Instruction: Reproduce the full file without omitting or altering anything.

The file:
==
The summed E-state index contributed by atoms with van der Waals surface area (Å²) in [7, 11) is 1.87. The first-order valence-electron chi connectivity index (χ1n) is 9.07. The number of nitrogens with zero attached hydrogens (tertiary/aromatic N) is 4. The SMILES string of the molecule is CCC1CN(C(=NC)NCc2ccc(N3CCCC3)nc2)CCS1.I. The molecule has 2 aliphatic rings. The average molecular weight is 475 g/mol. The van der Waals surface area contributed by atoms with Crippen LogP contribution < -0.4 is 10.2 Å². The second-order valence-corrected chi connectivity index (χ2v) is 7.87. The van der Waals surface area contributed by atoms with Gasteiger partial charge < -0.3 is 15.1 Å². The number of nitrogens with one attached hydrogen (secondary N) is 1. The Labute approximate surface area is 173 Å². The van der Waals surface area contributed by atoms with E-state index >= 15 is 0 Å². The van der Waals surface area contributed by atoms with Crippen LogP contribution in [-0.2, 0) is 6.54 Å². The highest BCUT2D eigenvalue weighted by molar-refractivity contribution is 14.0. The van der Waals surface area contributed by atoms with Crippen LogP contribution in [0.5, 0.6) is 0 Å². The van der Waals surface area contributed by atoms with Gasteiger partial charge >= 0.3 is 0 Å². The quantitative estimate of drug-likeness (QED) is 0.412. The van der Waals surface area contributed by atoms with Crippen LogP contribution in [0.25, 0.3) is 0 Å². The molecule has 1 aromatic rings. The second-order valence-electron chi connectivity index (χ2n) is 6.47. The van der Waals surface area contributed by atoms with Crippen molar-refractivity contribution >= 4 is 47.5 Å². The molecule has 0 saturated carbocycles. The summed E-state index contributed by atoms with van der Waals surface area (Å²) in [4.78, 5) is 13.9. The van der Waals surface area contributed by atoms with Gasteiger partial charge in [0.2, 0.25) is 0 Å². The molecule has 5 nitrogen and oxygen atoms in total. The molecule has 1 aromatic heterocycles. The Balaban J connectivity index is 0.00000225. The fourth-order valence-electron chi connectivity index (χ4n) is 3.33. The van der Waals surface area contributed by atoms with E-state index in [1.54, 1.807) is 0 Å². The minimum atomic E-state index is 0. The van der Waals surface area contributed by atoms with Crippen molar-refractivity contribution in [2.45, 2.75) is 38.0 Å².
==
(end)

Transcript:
The summed E-state index contributed by atoms with van der Waals surface area (Å²) in [7, 11) is 1.87. The first-order valence-electron chi connectivity index (χ1n) is 9.07. The number of nitrogens with zero attached hydrogens (tertiary/aromatic N) is 4. The SMILES string of the molecule is CCC1CN(C(=NC)NCc2ccc(N3CCCC3)nc2)CCS1.I. The molecule has 2 aliphatic rings. The average molecular weight is 475 g/mol. The van der Waals surface area contributed by atoms with Crippen LogP contribution < -0.4 is 10.2 Å². The second-order valence-corrected chi connectivity index (χ2v) is 7.87. The van der Waals surface area contributed by atoms with Gasteiger partial charge < -0.3 is 15.1 Å². The number of nitrogens with one attached hydrogen (secondary N) is 1. The Labute approximate surface area is 173 Å². The van der Waals surface area contributed by atoms with E-state index >= 15 is 0 Å². The van der Waals surface area contributed by atoms with Crippen LogP contribution in [-0.2, 0) is 6.54 Å². The highest BCUT2D eigenvalue weighted by molar-refractivity contribution is 14.0. The van der Waals surface area contributed by atoms with Crippen LogP contribution in [0.5, 0.6) is 0 Å². The van der Waals surface area contributed by atoms with Gasteiger partial charge >= 0.3 is 0 Å². The quantitative estimate of drug-likeness (QED) is 0.412. The van der Waals surface area contributed by atoms with Crippen LogP contribution in [0.25, 0.3) is 0 Å². The molecule has 1 aromatic rings. The second-order valence-electron chi connectivity index (χ2n) is 6.47. The van der Waals surface area contributed by atoms with Crippen molar-refractivity contribution >= 4 is 47.5 Å². The molecule has 0 saturated carbocycles. The summed E-state index contributed by atoms with van der Waals surface area (Å²) in [4.78, 5) is 13.9. The van der Waals surface area contributed by atoms with Gasteiger partial charge in [0.2, 0.25) is 0 Å². The molecule has 5 nitrogen and oxygen atoms in total. The molecule has 1 aromatic heterocycles. The Balaban J connectivity index is 0.00000225. The fourth-order valence-electron chi connectivity index (χ4n) is 3.33. The van der Waals surface area contributed by atoms with E-state index in [1.54, 1.807) is 0 Å². The minimum atomic E-state index is 0. The van der Waals surface area contributed by atoms with Crippen molar-refractivity contribution in [2.45, 2.75) is 38.0 Å².